When an excel worksheet is shared among multiple team members there is sometimes a need to restrict the parts of the worksheet that are open for changes and keep other parts of the worksheet protected from manual changes. It is not necessarily an information security control but more likely a productivity issue to protect against human errors of edits done to static or calculated cells.
Excel supports this scenario very well by selecting specific sheets, columns or even cells to be protected from changes. You can also decide what level of restrictions you would like to enforce, such as allowing copy/paste or not, allowing format changes or not and more. Let’s see how it is done…
The simplest way to setup protection is for the whole worksheet or to a specific sheet. For that on the main menu select “Review” and either select “Protect Sheet” or “Protect Workbook”. You will see the protection menu:
The first thing you could do on this menu is to setup a password too be used to unprotect the sheet or worksheet. The second part is related to what can and cannot be done on the locked cells. We will explore what it means the “locked cells” but for now it is enough to note that by default all the cells are locked. In this the two top options are checked and the rest of the options are unchecked. Which means that both locked and unlocked content can be selected and copy, but the locked content will not allow any changes to these cells. And if a user tries to make a change to the content they will encounter the following message:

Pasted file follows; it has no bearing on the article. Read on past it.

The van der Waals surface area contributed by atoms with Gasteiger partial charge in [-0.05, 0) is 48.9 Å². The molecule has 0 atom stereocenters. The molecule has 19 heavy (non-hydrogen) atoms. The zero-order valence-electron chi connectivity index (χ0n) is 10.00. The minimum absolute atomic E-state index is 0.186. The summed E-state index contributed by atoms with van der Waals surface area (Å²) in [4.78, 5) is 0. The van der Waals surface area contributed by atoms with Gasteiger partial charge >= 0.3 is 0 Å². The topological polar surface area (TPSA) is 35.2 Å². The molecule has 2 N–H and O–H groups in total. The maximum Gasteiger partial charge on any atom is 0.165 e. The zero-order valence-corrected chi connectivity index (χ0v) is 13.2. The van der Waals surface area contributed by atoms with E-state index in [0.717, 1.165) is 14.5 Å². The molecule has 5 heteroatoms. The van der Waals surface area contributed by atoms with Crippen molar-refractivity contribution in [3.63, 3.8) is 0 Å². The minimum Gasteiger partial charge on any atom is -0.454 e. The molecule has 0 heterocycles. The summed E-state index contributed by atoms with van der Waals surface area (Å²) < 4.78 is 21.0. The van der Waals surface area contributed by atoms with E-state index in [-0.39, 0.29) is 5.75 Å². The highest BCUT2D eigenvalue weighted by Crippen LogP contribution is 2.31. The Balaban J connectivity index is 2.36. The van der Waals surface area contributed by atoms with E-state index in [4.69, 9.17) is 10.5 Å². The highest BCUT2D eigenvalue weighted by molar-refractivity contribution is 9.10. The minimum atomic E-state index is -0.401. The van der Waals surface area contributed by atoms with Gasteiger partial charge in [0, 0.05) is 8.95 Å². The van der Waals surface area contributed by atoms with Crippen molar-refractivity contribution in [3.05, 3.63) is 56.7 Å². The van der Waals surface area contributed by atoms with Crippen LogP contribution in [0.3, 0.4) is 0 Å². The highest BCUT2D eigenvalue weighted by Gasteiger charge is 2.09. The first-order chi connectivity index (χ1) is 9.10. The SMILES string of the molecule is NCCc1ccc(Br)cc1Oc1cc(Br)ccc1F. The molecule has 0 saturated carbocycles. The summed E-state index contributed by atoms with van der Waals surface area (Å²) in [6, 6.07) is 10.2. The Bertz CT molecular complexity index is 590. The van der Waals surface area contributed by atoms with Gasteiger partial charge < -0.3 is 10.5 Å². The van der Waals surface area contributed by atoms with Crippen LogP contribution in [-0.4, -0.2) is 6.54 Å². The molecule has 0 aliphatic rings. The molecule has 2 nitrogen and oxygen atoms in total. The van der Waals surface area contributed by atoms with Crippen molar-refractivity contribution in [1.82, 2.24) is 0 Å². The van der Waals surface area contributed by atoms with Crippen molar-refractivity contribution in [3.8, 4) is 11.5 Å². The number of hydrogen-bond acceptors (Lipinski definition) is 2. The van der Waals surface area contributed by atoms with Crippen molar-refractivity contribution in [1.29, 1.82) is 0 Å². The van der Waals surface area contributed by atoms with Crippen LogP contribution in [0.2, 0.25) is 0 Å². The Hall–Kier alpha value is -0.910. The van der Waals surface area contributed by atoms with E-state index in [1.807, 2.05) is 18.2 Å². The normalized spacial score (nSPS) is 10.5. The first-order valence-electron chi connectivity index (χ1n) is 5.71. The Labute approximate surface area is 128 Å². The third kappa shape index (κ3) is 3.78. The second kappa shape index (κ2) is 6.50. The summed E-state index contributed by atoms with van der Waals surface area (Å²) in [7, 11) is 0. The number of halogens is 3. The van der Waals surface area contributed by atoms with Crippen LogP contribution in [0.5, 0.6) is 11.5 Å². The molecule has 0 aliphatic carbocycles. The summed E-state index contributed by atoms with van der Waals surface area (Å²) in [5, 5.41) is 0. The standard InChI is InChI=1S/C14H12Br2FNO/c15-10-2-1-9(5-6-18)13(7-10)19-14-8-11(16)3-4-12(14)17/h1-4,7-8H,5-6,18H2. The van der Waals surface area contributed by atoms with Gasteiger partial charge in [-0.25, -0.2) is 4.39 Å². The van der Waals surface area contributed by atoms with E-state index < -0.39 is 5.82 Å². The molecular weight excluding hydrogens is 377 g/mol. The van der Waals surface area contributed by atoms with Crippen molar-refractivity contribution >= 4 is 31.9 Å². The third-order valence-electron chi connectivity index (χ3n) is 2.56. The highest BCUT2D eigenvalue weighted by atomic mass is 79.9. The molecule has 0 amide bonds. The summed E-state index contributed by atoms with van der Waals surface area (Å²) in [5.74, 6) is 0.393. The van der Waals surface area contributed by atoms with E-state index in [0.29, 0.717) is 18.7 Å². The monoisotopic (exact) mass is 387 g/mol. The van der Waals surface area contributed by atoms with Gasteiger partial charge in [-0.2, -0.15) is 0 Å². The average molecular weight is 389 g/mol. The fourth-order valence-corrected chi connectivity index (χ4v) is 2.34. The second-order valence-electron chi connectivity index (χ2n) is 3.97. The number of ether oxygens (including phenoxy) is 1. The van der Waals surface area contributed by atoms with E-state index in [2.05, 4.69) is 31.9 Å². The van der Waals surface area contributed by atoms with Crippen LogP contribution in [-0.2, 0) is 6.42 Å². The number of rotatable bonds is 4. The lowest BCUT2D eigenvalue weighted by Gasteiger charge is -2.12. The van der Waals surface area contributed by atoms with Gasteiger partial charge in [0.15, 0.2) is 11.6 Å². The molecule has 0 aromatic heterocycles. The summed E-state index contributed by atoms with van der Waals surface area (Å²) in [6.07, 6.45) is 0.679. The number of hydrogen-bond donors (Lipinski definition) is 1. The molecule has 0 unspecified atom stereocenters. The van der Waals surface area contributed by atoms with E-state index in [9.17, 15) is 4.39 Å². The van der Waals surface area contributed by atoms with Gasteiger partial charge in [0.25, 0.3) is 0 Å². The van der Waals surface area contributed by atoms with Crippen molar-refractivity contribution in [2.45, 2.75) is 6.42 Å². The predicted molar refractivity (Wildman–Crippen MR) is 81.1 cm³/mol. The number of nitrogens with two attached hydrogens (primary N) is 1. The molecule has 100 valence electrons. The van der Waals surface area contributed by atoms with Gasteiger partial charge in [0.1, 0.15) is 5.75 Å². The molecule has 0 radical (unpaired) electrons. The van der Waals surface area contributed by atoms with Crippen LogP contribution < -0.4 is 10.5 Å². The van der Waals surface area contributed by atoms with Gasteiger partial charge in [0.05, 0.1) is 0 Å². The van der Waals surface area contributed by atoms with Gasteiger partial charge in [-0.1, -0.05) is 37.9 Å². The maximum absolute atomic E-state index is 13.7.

So this is cool but what if the same sheet includes some data that should be protected and some data that should not be protected. This is where the definition of “Locked Cells” and “Unlocked Cells” comme to play.
Let’s say that we need to protect column A but we want column B to be still open for everyone to change. To achieve that, we select column A, open the right mouse menu and select the “Format Cells…”. A new popup dialog will open and we select the right most Tab called “Protection”:
The “Locked” checkbox will be checked. Now we do the same for column B (that we want to enable for changes) and uncheck the “Locked” checkbox.
At this stage we should have column “A” with “Locked” checked and column “B” with “Locked” not checked.
Now when we the sheet is in Protected mode, column A will be locked for changes while column B will be open for changes.
See even more details and examples at the Microsoft site: